The rain keeps falling. The sheds have rarely been tidier, the machinery more sparkling and the tractors more serviced. The land is just too sodden for fieldwork. There is nothing to do but wait for better conditions.
So, I have spent a guilt-free week on other priorities: our 10th wedding anniversary (wife wins a tin medal) and my daughter’s sixth birthday.
Our daughter lives under the illusion it is meant to snow on her birthday, as it has for the last two years. So, we have spent the last month preparing her for a soggy disappointment.
I also spent two days at the NFU Conference in Birmingham, where it duly snowed.
The other expectation we’re trying to manage is birthday presents. The parenting challenge of revealing to your treasured first-born that she won’t immediately get everything she wants regardless of cost or practicality, might even rival the challenge of leading British agriculture into the post-Brexit world.
The parallels are uncanny. This year’s obsession is LOL Surprise! dolls. For the uninitiated, these are horrific £15 Easter egg-sized cocoons of plastic packaging concealing a tiny doll. The hook is, you don’t know which doll you have until you open it. Six-year-old girls are obsessed.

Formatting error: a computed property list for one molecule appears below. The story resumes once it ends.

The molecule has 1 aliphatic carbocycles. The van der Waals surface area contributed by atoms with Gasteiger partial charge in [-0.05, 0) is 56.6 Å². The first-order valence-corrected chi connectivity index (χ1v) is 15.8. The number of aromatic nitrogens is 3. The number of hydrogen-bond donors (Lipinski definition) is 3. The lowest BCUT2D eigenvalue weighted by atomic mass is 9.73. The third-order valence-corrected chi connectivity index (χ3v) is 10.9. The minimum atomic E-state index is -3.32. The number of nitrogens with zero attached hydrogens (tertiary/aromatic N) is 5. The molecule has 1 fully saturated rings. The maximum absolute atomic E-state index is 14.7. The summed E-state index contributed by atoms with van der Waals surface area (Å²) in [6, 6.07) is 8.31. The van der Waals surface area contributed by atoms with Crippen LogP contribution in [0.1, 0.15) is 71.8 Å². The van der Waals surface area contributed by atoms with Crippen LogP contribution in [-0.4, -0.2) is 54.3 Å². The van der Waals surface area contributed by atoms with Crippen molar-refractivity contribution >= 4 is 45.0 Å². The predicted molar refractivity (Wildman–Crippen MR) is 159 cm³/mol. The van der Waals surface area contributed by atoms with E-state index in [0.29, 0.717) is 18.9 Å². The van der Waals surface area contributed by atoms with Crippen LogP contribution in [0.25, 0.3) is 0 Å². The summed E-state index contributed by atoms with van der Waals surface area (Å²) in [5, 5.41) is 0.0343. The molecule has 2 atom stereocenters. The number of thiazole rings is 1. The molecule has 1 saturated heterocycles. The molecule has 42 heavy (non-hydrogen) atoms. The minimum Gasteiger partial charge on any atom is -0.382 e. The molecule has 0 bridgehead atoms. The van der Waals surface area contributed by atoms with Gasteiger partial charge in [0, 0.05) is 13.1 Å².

That’s a bit like the Government’s agricultural policy, really. Underneath layers of political packaging, we don’t actually know what we are going to end up with, but we know we will be overpaying for it.
Despite the storms brewing outside, the conference was positive. The NFU has had decent presidents before, but Minette Batters is in a different league. She is a capable, courageous and charismatic leader who connects with the public.
Those qualities are vital for our survival now agriculture and trade policy is in the hands of UK Ministers for the first time in 50 years. Politicians talk a lot, but they only listen to two sets of people: voters and donors.
Minette has burned through previous Defra Secretaries without much trouble. So-called ‘big hitter’ Michael Gove was a slippery toad, full of pleasing words and weak promises, and Theresa Villiers was an unbriefed interlude.
Farmers’ reaction to George Eustice last week was almost wholly negative. On stage, he did not give Minette what she wanted.
So this Defra Secretary won’t supply the weak reassurances, hollow rhetoric or false progress of his predecessors, but he knows his subject and stands his ground.
‘Good’, I thought. ‘Finally, a farmer-friendly Minister who does not over promise or flatter, and respects us enough to tell it straight’.
By not going any further, he showed us the limits of Defra’s place in the pecking order. In response, I am confident Minette will recalibrate her approach, refine her asks and broaden her audience. We must help her rise to that challenge.